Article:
Tips for Increasing Traffic to Your Show Booth

Many of us experience down times while doing a show.  If your shows are like ours, it seems like you are either slammed or everyone is walking right on by your booth!

So what can you do to encourage more buyers to stop and buy your beautiful crafted creations?

Carolyn Edlund at Artsy Shark shares some tips — several that I had not even thought of myself:

What to Do when your Show is Slow

  • Create a crowdShare what is unusual or fascinating about your work. Start a conversation and ask questions, keep the flow going.
  • Scrutinize your display….Give your work some breathing sArtist 19pace, and showcase it rather than crowding it.
  • Demonstrate. Everyone loves to watch an artist at work.
  • Adjust your attitude…Does your body language say you’d rather be elsewhere?
  • Collect email addresses. You may not make as many sales during the show as you do afterwards.
  • Have a contest. No matter what is being given away, people are naturally interested in winning something.
  • Offer a giveaway. One fiber artist rocked her craft show by giving free temporary tattoos of her fun logo ….
  • Check your booth flow. Is anything blocking an easy entrance, or giving a psychological barrier to walking into your booth…

When I did shows, we sold lots of gourmet foods.  The logical option for us was to give away free samples of the food products we were selling.  We changed the food option everyday to encourage folks to come back the next day to see what we had!  The strategy also increased our sales to customers that were already in our booth.

At our holiday kiosk, several years ago, one of our fellow vendors made glass figurines.  He worked his trade right inside the booth the entire length of the show, and there was always a crowd around him watching!  I went down there myself several times as I was as fascinated as the rest to see how he worked!

Adjusting your attitude was a no-brainer solution that I already knew but would not think to list in an article like this.  No one likes to buy from someone who looks bored or just putting in their time!

Best advice during a show, in my opinion, is to be friendly, address the folks in your booth, and watch body language to see when they look like they need more help.

 

9 comments for “Tips for Increasing Traffic to Your Show Booth

  1. September 2, 2013 at 7:00 am

    Thank you for sharing these very interesting tips! I make glass beads and this year for the first time I demonstrated how to make them at our booth. Unfortunately because we were outside it was too windy to do much demonstrating but I left my glass and tools set up and even that helped to attract people to the booth!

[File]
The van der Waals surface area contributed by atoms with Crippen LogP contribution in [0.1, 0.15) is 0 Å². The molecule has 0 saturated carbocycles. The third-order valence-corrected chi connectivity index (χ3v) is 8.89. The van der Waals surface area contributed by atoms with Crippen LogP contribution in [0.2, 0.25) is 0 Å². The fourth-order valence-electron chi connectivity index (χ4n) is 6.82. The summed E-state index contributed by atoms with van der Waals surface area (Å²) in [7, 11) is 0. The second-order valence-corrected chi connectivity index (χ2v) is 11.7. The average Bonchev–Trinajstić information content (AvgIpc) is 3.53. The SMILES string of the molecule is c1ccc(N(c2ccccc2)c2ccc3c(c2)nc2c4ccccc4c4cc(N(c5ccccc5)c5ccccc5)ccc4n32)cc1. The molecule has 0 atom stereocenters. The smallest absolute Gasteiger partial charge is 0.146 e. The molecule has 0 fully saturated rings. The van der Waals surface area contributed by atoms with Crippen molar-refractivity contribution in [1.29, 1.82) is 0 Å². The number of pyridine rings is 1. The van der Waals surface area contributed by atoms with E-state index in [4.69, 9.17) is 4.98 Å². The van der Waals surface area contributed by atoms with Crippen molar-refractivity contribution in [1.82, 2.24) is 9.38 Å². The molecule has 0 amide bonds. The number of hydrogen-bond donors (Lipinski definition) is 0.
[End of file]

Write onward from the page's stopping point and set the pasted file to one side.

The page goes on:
2. September 2, 2013 at 8:05 am

    Sandy, excellent points, particularly about attitude. When the recession hit in 2008, we were exhibiting at a trade show. The traffic was dismal and vendors were discussing low sales among themselves. At our booth, we decided no matter what, we would smile and chat and have a good time. Our sales, while not record breaking, were good. A few days after the show, I received a telephone order from a prospect that I had met at the show. After placing the order, he said “Do you know why I ordered from you?” Of course I said, “why?” His response – “You were the only exhibitor smiling at the show”! Thought this worth sharing

  3. September 2, 2013 at 10:10 am

    Good thinking Janis!

  4. September 2, 2013 at 10:11 am

    Very cool Eileen! Thanks so much for sharing!! You just never know who is watching …..

  5. September 4, 2013 at 4:42 am

    Great read! I will try all of your tips!

  6. September 4, 2013 at 2:05 pm

    I found your article really helpful. I’m just about to start a business with my art and I’m going to go down the route of selling prints at shows. I will keep your information list to check for each event. Thank you.

  7. September 4, 2013 at 2:14 pm

    So happy to hear that the article is helping so many!! Make sure to give Carolyn some love as well! http://www.artsyshark.com/2013/08/22/what-to-do-when-your-show-is-slow/

  8. September 12, 2013 at 7:11 am

    Demonstrating has always been a big draw for me too. Since my lacemaking technique (called tatting) is quite portable, I have a piece to work on at all times. It also helps customers realize that I truly am the artist and they can feel comfortable placing custom orders.

  9. September 12, 2013 at 7:27 am

    Wonderful Wendy!

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